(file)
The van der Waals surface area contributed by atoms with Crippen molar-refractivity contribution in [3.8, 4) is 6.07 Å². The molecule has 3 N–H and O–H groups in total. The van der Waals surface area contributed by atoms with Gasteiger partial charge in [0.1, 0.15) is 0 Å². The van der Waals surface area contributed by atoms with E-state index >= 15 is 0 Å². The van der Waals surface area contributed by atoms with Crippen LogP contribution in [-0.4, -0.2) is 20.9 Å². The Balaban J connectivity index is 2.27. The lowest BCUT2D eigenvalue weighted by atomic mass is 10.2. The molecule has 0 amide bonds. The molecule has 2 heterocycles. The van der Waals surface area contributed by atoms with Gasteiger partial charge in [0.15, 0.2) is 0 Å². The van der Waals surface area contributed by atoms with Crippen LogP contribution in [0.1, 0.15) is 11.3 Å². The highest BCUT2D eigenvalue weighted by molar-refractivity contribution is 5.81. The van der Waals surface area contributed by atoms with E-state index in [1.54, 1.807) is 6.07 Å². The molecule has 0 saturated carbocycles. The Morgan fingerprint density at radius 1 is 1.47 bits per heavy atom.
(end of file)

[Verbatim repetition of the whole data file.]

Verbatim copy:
The van der Waals surface area contributed by atoms with Crippen molar-refractivity contribution in [3.8, 4) is 6.07 Å². The molecule has 3 N–H and O–H groups in total. The van der Waals surface area contributed by atoms with Gasteiger partial charge in [0.1, 0.15) is 0 Å². The van der Waals surface area contributed by atoms with E-state index >= 15 is 0 Å². The van der Waals surface area contributed by atoms with Crippen LogP contribution in [-0.4, -0.2) is 20.9 Å². The Balaban J connectivity index is 2.27. The lowest BCUT2D eigenvalue weighted by atomic mass is 10.2. The molecule has 0 amide bonds. The molecule has 2 heterocycles. The van der Waals surface area contributed by atoms with Gasteiger partial charge in [0.15, 0.2) is 0 Å². The van der Waals surface area contributed by atoms with Crippen LogP contribution in [0.1, 0.15) is 11.3 Å². The highest BCUT2D eigenvalue weighted by molar-refractivity contribution is 5.81. The van der Waals surface area contributed by atoms with E-state index in [1.54, 1.807) is 6.07 Å². The molecule has 0 saturated carbocycles. The Morgan fingerprint density at radius 1 is 1.47 bits per heavy atom.